Cookie policy notice

By continuing to use this site you agree to our cookies policy below:
Since 26 May 2011, the law now states that cookies on websites can ony be used with your specific consent. Cookies allow us to ensure that you enjoy the best browsing experience.

This site is intended for health professionals only

At the heart of general practice since 1960

Everest marathon needs doctors

We blood donors are special ­ it's a pity no-one told the Transfusion Service

I'm usually immune to begging letters, but this one is different. It's from the Blood Transfusion Service. 'We need your special help,' it begins.

I primp up my hair and read on.

'You're probably aware of the very special qualities of your particular blood group,' it continues, and of course I am. My blood group is exclusive to only three per cent of the population. I am O Rhesus Negative, the universal donor. In an emergency, my blood can be given to anyone. My blood is liquid gold. For some reason I feel virtuous about this, as if I have done something special.

'Please make every effort to attend your blood donation session at your earliest convenience,' pleads the letter ­ and I know I won't have to make an effort to remember it because I will get a personal phone call the evening before. 'Hello Mr Peeverlob, how are you today?' schmoozes the young lady on the telephone. 'We do hope you can join us tomorrow. It means a lot to us.'

'Will you be sending a limo?' I inquire, reclining upon my chaise longue. Well, no, they won't actually, because this is the NHS, so I haul myself up to the church hall under my own steam. I sashay in with a yawn and sprawl in the plastic chair. 'Hi,' I drawl, and languidly offer my finger for the lancet.

'Take a seat in the queue please,' barks the harridan behind the desk, and I realise that I'm not dealing with the honey-tongued lovely of yesterday evening. The illusion of VIP treatment disappears immediately.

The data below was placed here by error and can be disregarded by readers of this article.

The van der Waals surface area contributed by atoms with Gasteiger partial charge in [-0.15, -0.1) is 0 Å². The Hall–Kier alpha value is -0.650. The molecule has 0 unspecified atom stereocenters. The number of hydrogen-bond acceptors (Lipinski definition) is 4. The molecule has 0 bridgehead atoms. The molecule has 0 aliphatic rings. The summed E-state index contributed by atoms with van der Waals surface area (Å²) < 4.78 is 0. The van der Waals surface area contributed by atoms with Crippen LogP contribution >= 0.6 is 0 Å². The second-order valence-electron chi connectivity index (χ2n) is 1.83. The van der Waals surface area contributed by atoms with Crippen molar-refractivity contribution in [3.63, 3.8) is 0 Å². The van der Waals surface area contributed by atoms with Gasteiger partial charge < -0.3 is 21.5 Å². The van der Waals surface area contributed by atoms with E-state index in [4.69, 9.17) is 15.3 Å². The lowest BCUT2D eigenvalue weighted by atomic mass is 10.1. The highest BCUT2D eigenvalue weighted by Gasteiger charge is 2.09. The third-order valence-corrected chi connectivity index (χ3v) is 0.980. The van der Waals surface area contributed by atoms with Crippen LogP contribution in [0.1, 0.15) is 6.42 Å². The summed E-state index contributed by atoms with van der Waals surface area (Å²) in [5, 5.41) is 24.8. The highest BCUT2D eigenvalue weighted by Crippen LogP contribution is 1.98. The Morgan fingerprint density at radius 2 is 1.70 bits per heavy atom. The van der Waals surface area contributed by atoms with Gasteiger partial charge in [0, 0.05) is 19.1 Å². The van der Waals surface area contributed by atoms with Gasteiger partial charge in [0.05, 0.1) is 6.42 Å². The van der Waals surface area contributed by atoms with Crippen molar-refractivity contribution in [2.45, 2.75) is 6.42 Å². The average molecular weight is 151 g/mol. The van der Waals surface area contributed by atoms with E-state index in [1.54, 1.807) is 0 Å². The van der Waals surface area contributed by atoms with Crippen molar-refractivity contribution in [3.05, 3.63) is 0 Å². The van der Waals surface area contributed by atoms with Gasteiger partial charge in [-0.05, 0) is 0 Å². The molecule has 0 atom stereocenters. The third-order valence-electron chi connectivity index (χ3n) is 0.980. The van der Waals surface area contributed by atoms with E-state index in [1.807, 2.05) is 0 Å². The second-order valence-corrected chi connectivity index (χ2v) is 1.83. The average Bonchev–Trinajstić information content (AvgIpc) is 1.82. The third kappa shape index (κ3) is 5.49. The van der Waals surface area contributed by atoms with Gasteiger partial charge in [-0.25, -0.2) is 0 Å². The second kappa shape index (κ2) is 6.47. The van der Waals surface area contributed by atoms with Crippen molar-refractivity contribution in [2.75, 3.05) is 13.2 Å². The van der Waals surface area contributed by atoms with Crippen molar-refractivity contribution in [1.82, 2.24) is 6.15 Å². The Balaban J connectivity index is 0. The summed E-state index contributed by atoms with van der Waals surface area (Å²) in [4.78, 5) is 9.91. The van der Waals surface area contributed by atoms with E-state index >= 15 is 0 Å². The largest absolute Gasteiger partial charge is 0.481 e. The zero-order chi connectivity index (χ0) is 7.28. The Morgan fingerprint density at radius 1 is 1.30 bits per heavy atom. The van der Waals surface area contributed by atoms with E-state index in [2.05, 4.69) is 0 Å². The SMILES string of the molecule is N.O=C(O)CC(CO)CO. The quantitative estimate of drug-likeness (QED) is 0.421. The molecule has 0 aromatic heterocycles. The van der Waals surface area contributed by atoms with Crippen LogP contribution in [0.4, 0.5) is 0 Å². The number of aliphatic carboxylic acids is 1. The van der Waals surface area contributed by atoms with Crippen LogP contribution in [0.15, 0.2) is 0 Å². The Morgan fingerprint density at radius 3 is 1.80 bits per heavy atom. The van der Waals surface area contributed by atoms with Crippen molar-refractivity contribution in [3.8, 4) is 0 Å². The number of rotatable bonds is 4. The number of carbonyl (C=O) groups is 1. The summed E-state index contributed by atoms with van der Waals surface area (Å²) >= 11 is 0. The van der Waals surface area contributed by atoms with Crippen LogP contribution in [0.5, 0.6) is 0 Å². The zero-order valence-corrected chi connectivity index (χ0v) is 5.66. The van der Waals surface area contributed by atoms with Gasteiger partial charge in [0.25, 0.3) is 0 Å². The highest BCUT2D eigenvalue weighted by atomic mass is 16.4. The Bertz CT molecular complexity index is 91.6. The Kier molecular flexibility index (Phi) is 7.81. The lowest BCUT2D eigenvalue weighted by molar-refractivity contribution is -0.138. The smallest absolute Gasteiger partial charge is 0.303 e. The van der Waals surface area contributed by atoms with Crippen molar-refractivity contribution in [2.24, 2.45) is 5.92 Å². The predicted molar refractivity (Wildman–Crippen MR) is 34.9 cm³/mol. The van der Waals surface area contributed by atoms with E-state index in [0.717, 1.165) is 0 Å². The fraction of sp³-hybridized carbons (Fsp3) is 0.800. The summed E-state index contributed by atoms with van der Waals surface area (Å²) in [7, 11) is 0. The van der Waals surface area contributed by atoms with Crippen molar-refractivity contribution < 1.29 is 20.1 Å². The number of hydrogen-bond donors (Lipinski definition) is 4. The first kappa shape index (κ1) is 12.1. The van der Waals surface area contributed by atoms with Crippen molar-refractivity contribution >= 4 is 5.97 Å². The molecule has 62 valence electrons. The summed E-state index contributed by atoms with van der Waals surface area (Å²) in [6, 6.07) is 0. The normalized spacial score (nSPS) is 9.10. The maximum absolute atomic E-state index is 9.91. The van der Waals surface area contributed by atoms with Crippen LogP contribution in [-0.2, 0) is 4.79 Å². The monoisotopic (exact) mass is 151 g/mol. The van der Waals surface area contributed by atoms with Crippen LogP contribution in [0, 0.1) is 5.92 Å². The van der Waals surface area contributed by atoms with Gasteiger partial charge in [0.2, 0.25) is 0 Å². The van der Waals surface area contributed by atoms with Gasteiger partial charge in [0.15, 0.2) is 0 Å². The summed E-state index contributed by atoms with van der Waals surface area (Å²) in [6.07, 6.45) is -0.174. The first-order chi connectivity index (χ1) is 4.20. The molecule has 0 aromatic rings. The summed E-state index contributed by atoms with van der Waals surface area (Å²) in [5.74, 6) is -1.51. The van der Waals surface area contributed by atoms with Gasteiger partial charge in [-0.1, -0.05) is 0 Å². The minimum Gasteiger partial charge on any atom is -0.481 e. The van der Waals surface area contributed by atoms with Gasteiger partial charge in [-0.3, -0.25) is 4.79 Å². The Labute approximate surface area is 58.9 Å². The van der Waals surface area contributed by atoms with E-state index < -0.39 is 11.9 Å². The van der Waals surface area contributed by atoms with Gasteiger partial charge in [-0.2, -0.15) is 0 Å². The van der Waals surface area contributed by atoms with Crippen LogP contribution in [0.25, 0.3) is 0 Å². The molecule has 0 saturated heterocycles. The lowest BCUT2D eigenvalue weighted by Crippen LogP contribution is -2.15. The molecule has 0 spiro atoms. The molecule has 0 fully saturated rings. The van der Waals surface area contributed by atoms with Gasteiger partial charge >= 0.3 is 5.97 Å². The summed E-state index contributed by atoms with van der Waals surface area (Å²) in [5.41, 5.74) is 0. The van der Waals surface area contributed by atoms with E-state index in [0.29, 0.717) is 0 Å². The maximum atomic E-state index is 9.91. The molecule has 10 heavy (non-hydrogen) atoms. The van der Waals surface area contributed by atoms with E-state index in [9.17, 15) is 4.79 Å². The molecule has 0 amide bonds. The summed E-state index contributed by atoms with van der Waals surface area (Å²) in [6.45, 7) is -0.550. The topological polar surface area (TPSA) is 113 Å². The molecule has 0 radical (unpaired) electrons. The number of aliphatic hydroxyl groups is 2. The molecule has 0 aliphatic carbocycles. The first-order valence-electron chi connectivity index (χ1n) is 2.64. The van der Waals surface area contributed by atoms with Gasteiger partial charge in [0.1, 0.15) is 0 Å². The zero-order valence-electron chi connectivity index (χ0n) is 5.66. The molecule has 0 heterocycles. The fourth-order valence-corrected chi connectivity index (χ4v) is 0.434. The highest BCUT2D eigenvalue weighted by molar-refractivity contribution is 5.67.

An hour later, I commence an

undignified struggle to persuade them to take my blood.

'Have you been exposed to any infectious diseases in the past two weeks?' Well, yes, of course I have ­ I'm a GP. The nurses have a conference about it, looking at me doubtfully. 'Have you got a rash?' one asks. 'Damn your impudence!' I reply.

They ask me about drugs, and

I admit to the usual cocktail of alcohol, benzodiazepines and strong analgesics that make life as a GP just about bearable. Once again they go into a huddle, and eventually call in the attending doctor. She asks me if I've ever had sex with a prostitute

or an African, or weird sex with just about anyone, and I start to get depressed because of my boringly conventional love life.

Eventually they do me the favour of siphoning off a pint. 'Do you want local anaesthetic?' says the nurse, and of course

I do, and I can tell she despises my weakness. 'Now you have to have a drink and a biscuit,' she says once it is over. 'I don't want a drink and a biscuit,'

I tell her. 'It's in the regulations,' she tells me, her voice hardening, and I decide to make a break for it. I don't make it to the door. Two nurses hold me down while a third forces three custard creams between my clenched teeth.

Summoning what dignity

I can muster, and brushing biscuit crumbs out of my hair, I stroll nonchalantly towards the door. At the exit, I turn and consider giving the whole lot of them the (still bleeding) finger. But I quell

my impulse. Because next time, I think

I might get a badge.

peverley@supanet.com

Dr Phil Peverley is a GP in Sunderland

Rate this article 

Click to rate

  • 1 star out of 5
  • 2 stars out of 5
  • 3 stars out of 5
  • 4 stars out of 5
  • 5 stars out of 5

0 out of 5 stars

Have your say